Using LinkedIn: How to get your Next Date, I mean Job…

-guest contributor, Joel Ingersoll

I’ve often suggested that LinkedIn could add an additional revenue stream by also functioning as a dating site for professionals. Beyond just including resume and professional groups that people belong to, most of us use our first day of work badge photo as our avatar giving us a well-manicured appearance that typical business casual doesn’t provide. And the recommendations! Just think of the blossoming of love that could come from an endorsement like this: “Tom is a hard worker and efficient. He sticks to the agenda in meetings and if you are willing to talk about network security, can expense your first date.”  Zesty!

In 2012, there seem to be two ways to get a job interview: (1) knowing someone or (2) matching a key word search like some real-life version of getting the right command typed in Zork.  “You have stunned the troll with your knowledge of Ruby on Rails.”  Even when you know someone, the process can be daunting and disheartening.  I have a friend who was very qualified for a position he applied for within his own organization—especially so after just completing an applicable Master’s degree.  He was a manager in a position where he was training people every single day, but he didn’t get an interview for the new position because the word “training” didn’t appear in his resume. He failed the magical key-word search.  My gut tells me the anomaly here is that he was able to find out why he didn’t get an interview, and not that the screening software and/or people discounted him because of a keyword expectation.  In fact, a quick Google search for “resume keywords” revealed 42,600,000 results leading me to believe you should add “resume keywords” to your resume and open up a portal to another dimension of employment.

So, if you want to gaze longingly into the eyes of a long corporate partnership, or just want to earn enough to keep the Kraft Macaroni & Cheese flowing, it’s likely you are going to need some help getting a new job.  And I don’t mean just perusing the Lake Superior State Banished Words List or any list of words to avoid using on LinkedIn—“I’m a dynamic go-getter with a proven track record of outside-the-box problem solving with excellent written and verbal communication skills and am a motivated, results-oriented, team player who excels in a fast-paced environment.”  Are there people who can help you fix this stuff?  Absolutely.  But there are just as many that will attempt to help you by giving you the exact advice you shouldn’t follow.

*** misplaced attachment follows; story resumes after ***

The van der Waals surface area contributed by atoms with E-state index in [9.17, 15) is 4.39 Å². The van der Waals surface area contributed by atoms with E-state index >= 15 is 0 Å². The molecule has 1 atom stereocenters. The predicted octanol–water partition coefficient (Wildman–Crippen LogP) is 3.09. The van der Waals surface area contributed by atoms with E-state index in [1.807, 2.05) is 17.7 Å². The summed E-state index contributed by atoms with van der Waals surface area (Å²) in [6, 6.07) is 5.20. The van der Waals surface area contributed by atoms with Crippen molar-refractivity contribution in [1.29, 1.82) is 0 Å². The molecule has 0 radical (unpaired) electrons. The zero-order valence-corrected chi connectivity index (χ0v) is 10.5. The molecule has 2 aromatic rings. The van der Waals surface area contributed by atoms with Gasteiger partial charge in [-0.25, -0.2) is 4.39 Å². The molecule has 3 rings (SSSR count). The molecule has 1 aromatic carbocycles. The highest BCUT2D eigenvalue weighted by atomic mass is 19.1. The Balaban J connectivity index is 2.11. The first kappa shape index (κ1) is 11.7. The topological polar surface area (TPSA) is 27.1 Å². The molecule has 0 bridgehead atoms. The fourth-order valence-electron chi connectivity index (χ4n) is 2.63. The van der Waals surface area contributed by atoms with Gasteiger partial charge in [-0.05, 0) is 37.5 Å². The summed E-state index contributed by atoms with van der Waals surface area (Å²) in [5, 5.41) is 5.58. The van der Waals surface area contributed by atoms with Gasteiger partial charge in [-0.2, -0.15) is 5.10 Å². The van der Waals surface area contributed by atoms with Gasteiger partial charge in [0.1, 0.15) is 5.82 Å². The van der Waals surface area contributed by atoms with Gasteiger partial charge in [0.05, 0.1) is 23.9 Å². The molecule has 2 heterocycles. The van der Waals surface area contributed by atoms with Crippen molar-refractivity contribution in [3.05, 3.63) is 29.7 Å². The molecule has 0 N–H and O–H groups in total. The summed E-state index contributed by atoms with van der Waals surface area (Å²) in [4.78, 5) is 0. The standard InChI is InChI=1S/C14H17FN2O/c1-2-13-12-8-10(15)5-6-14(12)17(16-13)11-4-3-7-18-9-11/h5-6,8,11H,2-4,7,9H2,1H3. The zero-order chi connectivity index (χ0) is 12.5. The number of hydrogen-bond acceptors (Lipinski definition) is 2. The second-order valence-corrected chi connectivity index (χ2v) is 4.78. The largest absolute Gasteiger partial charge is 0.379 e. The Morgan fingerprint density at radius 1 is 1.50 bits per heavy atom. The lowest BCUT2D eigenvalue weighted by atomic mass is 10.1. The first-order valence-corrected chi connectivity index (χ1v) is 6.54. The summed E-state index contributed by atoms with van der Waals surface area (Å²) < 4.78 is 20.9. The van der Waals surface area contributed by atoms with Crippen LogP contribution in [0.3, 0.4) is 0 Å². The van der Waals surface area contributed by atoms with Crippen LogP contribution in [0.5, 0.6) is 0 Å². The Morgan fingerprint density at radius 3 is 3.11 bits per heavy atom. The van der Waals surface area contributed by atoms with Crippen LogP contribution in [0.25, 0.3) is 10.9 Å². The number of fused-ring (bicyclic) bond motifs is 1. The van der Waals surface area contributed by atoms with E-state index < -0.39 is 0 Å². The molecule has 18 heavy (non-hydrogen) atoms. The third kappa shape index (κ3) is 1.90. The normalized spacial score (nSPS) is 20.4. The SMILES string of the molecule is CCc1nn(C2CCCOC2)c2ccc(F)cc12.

Every day we see a new article being released into the wild about how there aren’t enough skilled IT workers in the market and folks with useful skills are at a premium.  Much like a resume keyword search, your LinkedIn profile is your gateway to being discovered.  Go beyond the basic suggestions for your profile (do we really need another blog about how it’s important to have a profile picture?  I think we’ve got that one covered), and actually think about the mechanics of being found based on your profile.  What skills do you have to offer the market place, and what do you want the recruiter to ask you about when he or she calls you?  I wouldn’t call it common sense,  and it’s a heck of a lot easier said than done, but it’s important to use some strategy on your profile. It’ll go a long way in helping you to find that job you want.

There are a few basic things to keep in mind if you are looking to be found on LinkedIn by recruiters.  The first, and most obvious, is clearly listing your skills. You might be a pretty good .NET developer, but if you are well versed in C# .NET it’s important to spell that out in your resume—the general is good to qualify you as a jack-of-all-trades, but the specific will help you be identified for a specific contract position. Another valuable tip is to join groups on LinkedIn.  Not only does this illustrate that you are keeping up with the latest information regarding a skill or topic, but it also allows recruiters to contact you about a position without having to use part of their valuable InMail quota. If you’re looking to be found and reached on LinkedIn as part of that next big career move, give these things a try.

Now if you’ll excuse me, I need to make sure my wife hasn’t been updating her LinkedIn profile.

Joel is a channel manager at Lorton Data. As one of the contributors to Lorton Data’s blog, Joel writes about business social media utilization, direct mail and email campaigning.

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